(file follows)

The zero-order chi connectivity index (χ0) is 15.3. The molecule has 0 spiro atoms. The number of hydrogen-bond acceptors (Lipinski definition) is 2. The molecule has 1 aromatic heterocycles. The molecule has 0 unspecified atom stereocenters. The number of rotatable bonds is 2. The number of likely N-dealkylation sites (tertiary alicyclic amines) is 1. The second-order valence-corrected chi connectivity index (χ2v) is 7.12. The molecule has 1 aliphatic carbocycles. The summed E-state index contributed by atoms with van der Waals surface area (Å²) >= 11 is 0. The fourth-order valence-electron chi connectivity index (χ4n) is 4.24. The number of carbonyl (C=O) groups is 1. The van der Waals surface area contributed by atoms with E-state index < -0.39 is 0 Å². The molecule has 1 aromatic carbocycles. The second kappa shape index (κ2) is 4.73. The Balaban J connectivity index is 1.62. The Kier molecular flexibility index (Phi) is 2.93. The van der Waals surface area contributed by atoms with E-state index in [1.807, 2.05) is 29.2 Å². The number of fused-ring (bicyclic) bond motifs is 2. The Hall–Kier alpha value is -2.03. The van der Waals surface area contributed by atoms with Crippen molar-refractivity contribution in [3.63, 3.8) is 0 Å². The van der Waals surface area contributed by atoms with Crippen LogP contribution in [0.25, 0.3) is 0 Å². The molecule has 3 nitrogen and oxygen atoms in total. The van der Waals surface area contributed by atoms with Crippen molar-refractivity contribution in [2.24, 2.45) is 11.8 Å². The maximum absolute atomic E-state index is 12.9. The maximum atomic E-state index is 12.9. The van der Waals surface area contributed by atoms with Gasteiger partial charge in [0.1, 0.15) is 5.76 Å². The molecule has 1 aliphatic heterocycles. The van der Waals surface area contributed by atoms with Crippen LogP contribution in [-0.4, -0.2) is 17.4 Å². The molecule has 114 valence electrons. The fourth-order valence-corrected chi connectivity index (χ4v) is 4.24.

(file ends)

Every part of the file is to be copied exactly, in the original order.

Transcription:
The zero-order chi connectivity index (χ0) is 15.3. The molecule has 0 spiro atoms. The number of hydrogen-bond acceptors (Lipinski definition) is 2. The molecule has 1 aromatic heterocycles. The molecule has 0 unspecified atom stereocenters. The number of rotatable bonds is 2. The number of likely N-dealkylation sites (tertiary alicyclic amines) is 1. The second-order valence-corrected chi connectivity index (χ2v) is 7.12. The molecule has 1 aliphatic carbocycles. The summed E-state index contributed by atoms with van der Waals surface area (Å²) >= 11 is 0. The fourth-order valence-electron chi connectivity index (χ4n) is 4.24. The number of carbonyl (C=O) groups is 1. The van der Waals surface area contributed by atoms with E-state index < -0.39 is 0 Å². The molecule has 1 aromatic carbocycles. The second kappa shape index (κ2) is 4.73. The Balaban J connectivity index is 1.62. The Kier molecular flexibility index (Phi) is 2.93. The van der Waals surface area contributed by atoms with E-state index in [1.807, 2.05) is 29.2 Å². The number of fused-ring (bicyclic) bond motifs is 2. The Hall–Kier alpha value is -2.03. The van der Waals surface area contributed by atoms with Crippen molar-refractivity contribution in [3.63, 3.8) is 0 Å². The van der Waals surface area contributed by atoms with Crippen LogP contribution in [0.25, 0.3) is 0 Å². The molecule has 3 nitrogen and oxygen atoms in total. The van der Waals surface area contributed by atoms with Crippen molar-refractivity contribution in [2.24, 2.45) is 11.8 Å². The maximum absolute atomic E-state index is 12.9. The maximum atomic E-state index is 12.9. The van der Waals surface area contributed by atoms with Gasteiger partial charge in [0.1, 0.15) is 5.76 Å². The molecule has 1 aliphatic heterocycles. The van der Waals surface area contributed by atoms with Crippen LogP contribution in [-0.4, -0.2) is 17.4 Å². The molecule has 114 valence electrons. The fourth-order valence-corrected chi connectivity index (χ4v) is 4.24.